The genus Musa is in the family Musaceae. The APG II system, of 2003 (unchanged from 1998), assigns Musaceae to the order Zingiberales in the clade commelinids in the monocotyledonous flowering plants. Some sources assert that the banana’s genus, Musa, is named for Antonio Musa, physician to the Emperor Augustus.  Others say that Linnaeus, who named the genus in 1750, simply adapted an Arabic word for banana, mauz. The word banana itself might have come from the Arabic banan, which means “finger”, or perhaps from Wolof banaana.  The genus contains many species; several produce edible fruit, while others are cultivated as ornamentals.
Banana classification has long been a problematic issue for taxonomists due to the way Linnaeus originally classified bananas as two species based only on their methods of consumption, Musa sapientum for dessert bananas and Musa paradisiaca for plantains. However, this simplistic classification has proved to be inadequate to address the sheer number of cultivars (many of them synonymous) existing in its primary center of diversity, Southeast Asia.
Ernest Cheesman first discovered that Musa sapientum and Musa paradisiaca, described by Linnaeus, were actually cultivars and descendants of two wild and seedy species, Musa acuminata and Musa balbisiana, both first described by Luigi Aloysius Colla. He recommended their abolition in favor of reclassifying bananas according to three morphologically distinct cultivars – those primarily exhibiting the botanical characteristics of Musa balbisiana, those primarily exhibiting the botanical characteristics of Musa acuminata, and those with characteristics that are the combination of the two.

Researchers Norman Simmonds and Ken Shepherd proposed the genome-based nomenclature system in 1955. This system eliminated almost all the difficulties and inconsistencies of the nomenclature system of bananas based on Musa sapientum and Musa paradisiaca. Despite this, Musa paradisiaca is still recognized by some authorities today, leading to confusion.
Generally, modern classifications of banana cultivars follow Simmonds’ and Shepherd’s system. The accepted names for bananas are Musa acuminata, Musa balbisiana or Musa acuminata × balbisiana, depending on their genetic ancestry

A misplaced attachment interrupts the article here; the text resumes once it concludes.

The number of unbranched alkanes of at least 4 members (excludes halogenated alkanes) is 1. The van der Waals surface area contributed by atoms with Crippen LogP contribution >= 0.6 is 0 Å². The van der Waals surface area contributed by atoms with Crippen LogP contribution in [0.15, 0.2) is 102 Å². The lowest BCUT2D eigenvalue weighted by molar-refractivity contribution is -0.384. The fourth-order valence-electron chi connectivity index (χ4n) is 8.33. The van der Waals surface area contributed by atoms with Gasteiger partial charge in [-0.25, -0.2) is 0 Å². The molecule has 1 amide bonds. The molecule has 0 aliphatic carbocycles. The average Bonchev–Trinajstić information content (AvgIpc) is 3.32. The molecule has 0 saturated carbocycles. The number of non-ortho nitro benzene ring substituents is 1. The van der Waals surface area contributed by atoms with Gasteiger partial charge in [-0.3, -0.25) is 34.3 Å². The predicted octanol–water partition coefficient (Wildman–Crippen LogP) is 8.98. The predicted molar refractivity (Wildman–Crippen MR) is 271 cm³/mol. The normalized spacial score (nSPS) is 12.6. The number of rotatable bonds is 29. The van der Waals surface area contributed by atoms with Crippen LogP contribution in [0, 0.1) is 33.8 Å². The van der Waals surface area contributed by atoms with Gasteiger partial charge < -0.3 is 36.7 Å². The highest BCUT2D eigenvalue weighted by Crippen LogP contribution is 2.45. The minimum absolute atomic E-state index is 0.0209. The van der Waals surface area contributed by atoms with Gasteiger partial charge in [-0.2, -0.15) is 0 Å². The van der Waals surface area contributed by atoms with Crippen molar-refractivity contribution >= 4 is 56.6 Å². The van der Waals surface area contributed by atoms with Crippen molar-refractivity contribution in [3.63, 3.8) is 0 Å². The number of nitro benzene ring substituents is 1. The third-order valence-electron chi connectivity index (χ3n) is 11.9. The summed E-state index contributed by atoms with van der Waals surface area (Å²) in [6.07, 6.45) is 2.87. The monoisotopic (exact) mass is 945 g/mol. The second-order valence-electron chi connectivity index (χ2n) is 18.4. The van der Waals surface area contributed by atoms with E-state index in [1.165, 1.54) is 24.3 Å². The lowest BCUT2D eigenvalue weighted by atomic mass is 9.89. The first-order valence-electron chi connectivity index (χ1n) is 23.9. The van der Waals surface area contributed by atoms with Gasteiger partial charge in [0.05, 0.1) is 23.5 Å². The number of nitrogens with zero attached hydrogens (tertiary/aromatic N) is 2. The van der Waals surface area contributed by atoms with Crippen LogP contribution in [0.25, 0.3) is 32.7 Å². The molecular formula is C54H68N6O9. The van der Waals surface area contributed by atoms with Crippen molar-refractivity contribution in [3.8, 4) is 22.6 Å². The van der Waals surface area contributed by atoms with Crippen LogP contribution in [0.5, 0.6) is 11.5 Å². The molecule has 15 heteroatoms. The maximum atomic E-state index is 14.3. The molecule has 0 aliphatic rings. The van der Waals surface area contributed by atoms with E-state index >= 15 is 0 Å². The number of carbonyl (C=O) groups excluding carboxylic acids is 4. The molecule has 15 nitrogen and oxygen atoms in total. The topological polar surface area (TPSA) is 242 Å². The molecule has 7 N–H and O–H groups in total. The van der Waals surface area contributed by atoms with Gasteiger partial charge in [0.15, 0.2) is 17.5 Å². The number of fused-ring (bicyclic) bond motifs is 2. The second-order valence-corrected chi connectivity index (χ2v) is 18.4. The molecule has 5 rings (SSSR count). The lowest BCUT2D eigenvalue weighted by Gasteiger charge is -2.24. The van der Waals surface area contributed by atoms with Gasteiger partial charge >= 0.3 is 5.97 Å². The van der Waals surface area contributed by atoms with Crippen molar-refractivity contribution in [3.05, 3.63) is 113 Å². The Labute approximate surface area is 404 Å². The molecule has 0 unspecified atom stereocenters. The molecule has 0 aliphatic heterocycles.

Synonyms include:

  1. Musa × sapientum L.
  2. Musa paradisiaca L.
  3. Musa × paradisiaca L.
  4. Musa paradisiaca L. subsp. Musa sapientum J. G. Baker
  5. Musa rosacea N. J. von Jacquin
  6. Musa violacea J. G. Baker
  7. Musa cliffortiana L.
  8. Musa dacca P. F. Horaninow
  9. Musa rosacea N. J. von Jacquin
  10. Musa × paradisiaca L. subsp. sapientum (L.) C. E. O. Kuntze
  11. Musa × paradisiaca var. dacca (P. F. Horaninow) J. G. Baker ex K. M. Schumann

For the banana cultivar previously referred to as Musa sapientum, see Latundan Banana.[19] For bananas and plantains previously referred to as Musa paradisiaca, see Plantain. For a list of the cultivars classified under the new system see Banana cultivar groups.

Comparison between the two wild banana ancestorsm in the Simmonds and Shepherd table (1955)


Musa acuminata

Musa balbisiana

Color of pseudostem

Black or grey-brown spots

Unmarked or slightly marked

Petiole canal

Erect edge, with scarred inferior leaves, not against the pseudostem

Closed edge, without leaves, against the pseudostem


Covered with fine hair






Two regular rows in the locule

Four irregular rows in the locule

Elbow of the bract

Tall (< 0.28)

Short (> 0.30)

Bend of the bract

The bract wraps behind the opening

The bract raises without bending behind the opening

Form of the bract

Lance- or egg-shaped, tapering markedly after the bend

Broadly egg-shaped

Peak of the bract



Color of the bract

Dark red or yellow on the outside, opaque purple or yellow on the inside

Brown-purple on the outside, crimson on the inside


The inside of the bract is more bright toward the base

The inside of the bract is uniform

Scarification of the bract


Not prominent

Free tepal of the male flower

Corrugated under the point

Rarely corrugated

Color of the male flower

White or cream


Color of the markings

Orange or bright yellow

Cream, yellow, or pale pink